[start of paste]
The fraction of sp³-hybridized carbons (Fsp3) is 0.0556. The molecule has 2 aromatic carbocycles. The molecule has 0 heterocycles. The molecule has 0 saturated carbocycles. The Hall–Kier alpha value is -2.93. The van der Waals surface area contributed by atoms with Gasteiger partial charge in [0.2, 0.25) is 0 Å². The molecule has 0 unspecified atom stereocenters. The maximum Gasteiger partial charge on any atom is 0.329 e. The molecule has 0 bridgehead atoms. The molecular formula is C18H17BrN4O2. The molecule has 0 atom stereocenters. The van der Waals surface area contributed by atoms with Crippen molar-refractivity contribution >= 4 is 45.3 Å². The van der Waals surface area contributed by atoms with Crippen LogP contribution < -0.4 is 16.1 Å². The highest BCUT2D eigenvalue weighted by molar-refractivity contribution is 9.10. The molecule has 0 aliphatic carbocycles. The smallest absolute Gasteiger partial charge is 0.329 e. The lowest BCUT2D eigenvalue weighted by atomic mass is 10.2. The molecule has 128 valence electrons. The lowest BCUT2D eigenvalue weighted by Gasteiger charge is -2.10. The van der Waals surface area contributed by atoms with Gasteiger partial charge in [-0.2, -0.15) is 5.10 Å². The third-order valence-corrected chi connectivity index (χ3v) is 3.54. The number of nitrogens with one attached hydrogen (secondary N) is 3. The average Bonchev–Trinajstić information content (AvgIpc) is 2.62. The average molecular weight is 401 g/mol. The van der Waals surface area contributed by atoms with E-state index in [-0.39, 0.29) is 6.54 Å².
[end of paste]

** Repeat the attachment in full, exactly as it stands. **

The fraction of sp³-hybridized carbons (Fsp3) is 0.0556. The molecule has 2 aromatic carbocycles. The molecule has 0 heterocycles. The molecule has 0 saturated carbocycles. The Hall–Kier alpha value is -2.93. The van der Waals surface area contributed by atoms with Gasteiger partial charge in [0.2, 0.25) is 0 Å². The molecule has 0 unspecified atom stereocenters. The maximum Gasteiger partial charge on any atom is 0.329 e. The molecule has 0 bridgehead atoms. The molecular formula is C18H17BrN4O2. The molecule has 0 atom stereocenters. The van der Waals surface area contributed by atoms with Crippen molar-refractivity contribution >= 4 is 45.3 Å². The van der Waals surface area contributed by atoms with Crippen LogP contribution < -0.4 is 16.1 Å². The highest BCUT2D eigenvalue weighted by molar-refractivity contribution is 9.10. The molecule has 0 aliphatic carbocycles. The smallest absolute Gasteiger partial charge is 0.329 e. The lowest BCUT2D eigenvalue weighted by atomic mass is 10.2. The molecule has 128 valence electrons. The lowest BCUT2D eigenvalue weighted by Gasteiger charge is -2.10. The van der Waals surface area contributed by atoms with Gasteiger partial charge in [-0.2, -0.15) is 5.10 Å². The third-order valence-corrected chi connectivity index (χ3v) is 3.54. The number of nitrogens with one attached hydrogen (secondary N) is 3. The average Bonchev–Trinajstić information content (AvgIpc) is 2.62. The average molecular weight is 401 g/mol. The van der Waals surface area contributed by atoms with E-state index in [-0.39, 0.29) is 6.54 Å².